Last updated: September 04. 2013 11:18PM - 2815 Views
ANDREW M. SEDER aseder@timesleader.com

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HARRISBURG — The Right-To-Know officer for the state’s Public Utility Commission has responded to a Times Leader request to make an anonymous letter at the heart of an investigation into PPL public.

The response letter, signed by PUC Right To Know Officer Rosemary Chiavetta, said “A legal review is necessary to determine whether the record is a record subject to access under this act. A response is expected to be provided to you on or before October 8, 2013.”

The Times Leader filed a Right-To-Know request last week after a proposed settlement agreement between PPL Corp., an electric utility company based in Allentown that serves more than two dozen counties in eastern and central Pennsylvania, and the PUC was made public.

The region’s largest electric utility is accused of violating its internal guidelines and state law as part of its response to a late-October 2011 snowstorm that left 388,318 of PPL’s 1.4 million customers, including many in Luzerne County, without power.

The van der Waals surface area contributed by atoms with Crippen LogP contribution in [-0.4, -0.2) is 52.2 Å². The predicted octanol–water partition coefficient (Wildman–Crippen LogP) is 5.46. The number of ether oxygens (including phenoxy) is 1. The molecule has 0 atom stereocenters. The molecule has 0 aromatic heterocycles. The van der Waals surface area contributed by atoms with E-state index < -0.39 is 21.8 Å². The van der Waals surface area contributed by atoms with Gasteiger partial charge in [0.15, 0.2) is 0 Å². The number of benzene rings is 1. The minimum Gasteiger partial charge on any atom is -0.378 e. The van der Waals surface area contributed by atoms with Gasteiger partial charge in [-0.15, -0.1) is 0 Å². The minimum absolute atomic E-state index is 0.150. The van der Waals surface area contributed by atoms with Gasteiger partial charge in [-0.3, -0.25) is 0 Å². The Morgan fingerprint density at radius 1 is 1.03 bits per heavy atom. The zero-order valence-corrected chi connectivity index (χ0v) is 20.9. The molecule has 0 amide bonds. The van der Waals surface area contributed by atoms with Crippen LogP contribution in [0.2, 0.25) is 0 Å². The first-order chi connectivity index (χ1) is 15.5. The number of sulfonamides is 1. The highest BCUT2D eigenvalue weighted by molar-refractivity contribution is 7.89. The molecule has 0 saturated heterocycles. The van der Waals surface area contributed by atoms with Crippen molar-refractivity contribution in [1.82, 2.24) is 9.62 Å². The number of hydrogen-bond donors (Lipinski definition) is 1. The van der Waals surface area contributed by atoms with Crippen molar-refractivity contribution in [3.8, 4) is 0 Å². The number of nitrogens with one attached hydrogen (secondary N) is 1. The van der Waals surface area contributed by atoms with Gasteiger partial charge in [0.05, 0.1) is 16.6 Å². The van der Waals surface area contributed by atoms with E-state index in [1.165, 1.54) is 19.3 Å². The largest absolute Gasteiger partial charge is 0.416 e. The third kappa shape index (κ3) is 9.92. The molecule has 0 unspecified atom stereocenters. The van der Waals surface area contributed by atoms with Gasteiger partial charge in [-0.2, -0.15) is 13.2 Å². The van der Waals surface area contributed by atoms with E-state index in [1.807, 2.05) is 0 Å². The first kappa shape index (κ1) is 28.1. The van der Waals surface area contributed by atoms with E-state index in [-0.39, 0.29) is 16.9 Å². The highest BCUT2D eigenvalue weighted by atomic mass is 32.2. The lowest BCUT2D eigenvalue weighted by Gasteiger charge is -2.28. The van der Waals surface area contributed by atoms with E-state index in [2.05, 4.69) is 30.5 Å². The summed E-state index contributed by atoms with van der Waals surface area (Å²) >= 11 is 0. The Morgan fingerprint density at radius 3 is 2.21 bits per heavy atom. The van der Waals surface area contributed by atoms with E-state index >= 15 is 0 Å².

PPL Corp. faces a $60,000 fine from the PUC, which has asked for public comment on the matter before approving the settlement, though all details of the matter are not being given to the public.

According to a summary of the incident offered by the PUC:

On April 26, 2012, after receiving an anonymous letter from a PPL employee, the PUC’s independent Bureau of Investigation and Enforcement, or I&E, began an informal investigation into PPL’s alleged improper transfer of a restoration crew in the wake of the Oct. 29, 2011, snowstorm.

The allegation was that the restoration crew was transferred from a higher priority job in order to restore service to a lower priority job. The bureau alleged this was a violation of PUC regulations, the Public Utility Code and the company’s restoration procedures.

That anonymous letter was not included in the public file, which led to the Times Leader filing.

Melissa Melewsky, a media law counsel with the Pennsylvania NewsMedia Association, said “The letter is presumptively public pursuant to the Right to Know Law, and it is the PUC’s burden to show if the record is exempt from public access if they deny your request.”

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